Corey L. Barnette, who owns a cultivation center and medical marijuana dispensary in Washington, said he lost his brother to drug violence. “It’s kind of ironic that i’m in this industry now,” Barnette said. “But when you think about prohibition the problem is that you have now taken the ability to filter out of everyone’s hands.”
“There is a reason why no one is in your alley selling Jack Daniels,” he added.
It was just four years ago that only 35 percent of African Americans in Washington, D.C. favored legalizing marijuana, according to the Washington Post. Then, they feared marijuana abuse by black youth, and many still do.
“For many, ‘drugs’ is an umbrella and it doesn’t matter that it’s just marijuana [and not crack or heroine],” said Sandra Jowers-Barber, an assistant professor of history at the University of the District of Columbia. “It’s a destroyer, and has been a destroyer of families and a destroyer of communities.”
Barber said many older residents in D.C. have the “historical memory” of the crack epidemic in Washington, D.C., when addiction demolished entire neighborhoods and there were hundreds of open-air markets.
Barber is critical of the legalization movement. But many in the city have come to view this legacy differently. Crack, after all, was illegal during this epidemic. And many of the same African Americans who are all-too-familiar with this history have also come to recognize the adverse consequences of arresting youths for using marijuana — and that whites in the city are dramatically less likely to suffer those consequences for the same conduct.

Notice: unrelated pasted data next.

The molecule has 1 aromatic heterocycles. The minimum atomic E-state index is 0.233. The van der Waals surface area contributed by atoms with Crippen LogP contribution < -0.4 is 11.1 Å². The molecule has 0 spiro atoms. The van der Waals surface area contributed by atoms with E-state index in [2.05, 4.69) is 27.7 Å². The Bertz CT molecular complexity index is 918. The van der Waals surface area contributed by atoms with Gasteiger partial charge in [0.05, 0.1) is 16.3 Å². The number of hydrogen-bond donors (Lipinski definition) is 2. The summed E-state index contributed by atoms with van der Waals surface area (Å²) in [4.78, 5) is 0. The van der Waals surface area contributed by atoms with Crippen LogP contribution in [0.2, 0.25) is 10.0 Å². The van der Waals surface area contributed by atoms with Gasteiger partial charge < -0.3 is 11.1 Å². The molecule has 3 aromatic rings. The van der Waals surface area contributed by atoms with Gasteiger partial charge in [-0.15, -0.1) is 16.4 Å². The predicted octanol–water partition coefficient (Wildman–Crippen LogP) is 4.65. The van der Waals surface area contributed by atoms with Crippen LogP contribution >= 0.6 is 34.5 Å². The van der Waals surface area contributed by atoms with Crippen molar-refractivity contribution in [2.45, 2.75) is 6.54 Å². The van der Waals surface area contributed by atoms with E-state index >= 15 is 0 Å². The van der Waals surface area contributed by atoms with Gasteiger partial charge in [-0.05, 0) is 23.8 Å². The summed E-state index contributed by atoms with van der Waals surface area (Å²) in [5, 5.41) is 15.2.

“Once you get in the criminal system, the long-term health effects are significantly worse than any health effects associated with marijuana use,” said Malik Burnett, a policy manager for the Drug Policy Alliance who has both medical and business degrees. Burnett said he got into the drug legalization movement not because he is a supporter of marijuana but because he is an opponent of prohibition. Victims of the War on Drugs have been “perniciously abused for decades now,” he says, and prohibition gets in the way of intelligent conversations with children about the drug — conversations he believes should start with: Don’t use marijuana at all for recreational purposes.
Jones, the opposition leader, doesn’t dispute that police have targeted blacks in marijuana arrests. But he views legalizing marijuana as an “easy answer” that doesn’t address the “police and the system.” Jones is not alone in this view. The ACLU of the Nation’s Capital, which has been at the forefront of illuminating the racial disparities in marijuana prosecutions, has been among the first to say that legalizing marijuana is not enough to reform police culture. They are calling for much more. But it’s also some response, particularly given that many of the current police tactics that most enrage civil rights leaders originated from the War on Drugs.
Retired police office Ronald Hampton was on the D.C. police force at the height of the crack epidemic. At that time, he said, more than 53,000 people were arrested under the guise of a subversive police operation, but more than three-quarters of them had nothing to do with crack or drugs. They had “all to do with evidence of black folks being caught up in road blocks and traps” because they wanted to be able to “say they were doing something about the crack epidemic.”
Washington, D.C.’s ballot initiative is much narrower than those in other states. Because of federal law that limits what the District can do through its own ballot initiatives, Initiative 71 simply legalizes greater amounts of possession and allows individuals to grow up to three plants. But it does not set up a tax and regulate system. The hope is that the D.C. Council will pass a law to add those elements if the ballot initiative passes, and if Congress doesn’t use its extraordinary oversight powers over the District to block the law. And both of the mayoral candidates say they support legalization.
“It will be fairly stringently regulated,” Councilman David Grosso said of the regulatory scheme, “which I think some folks will like and some folks will not like, and we’re gonna have to work through this.”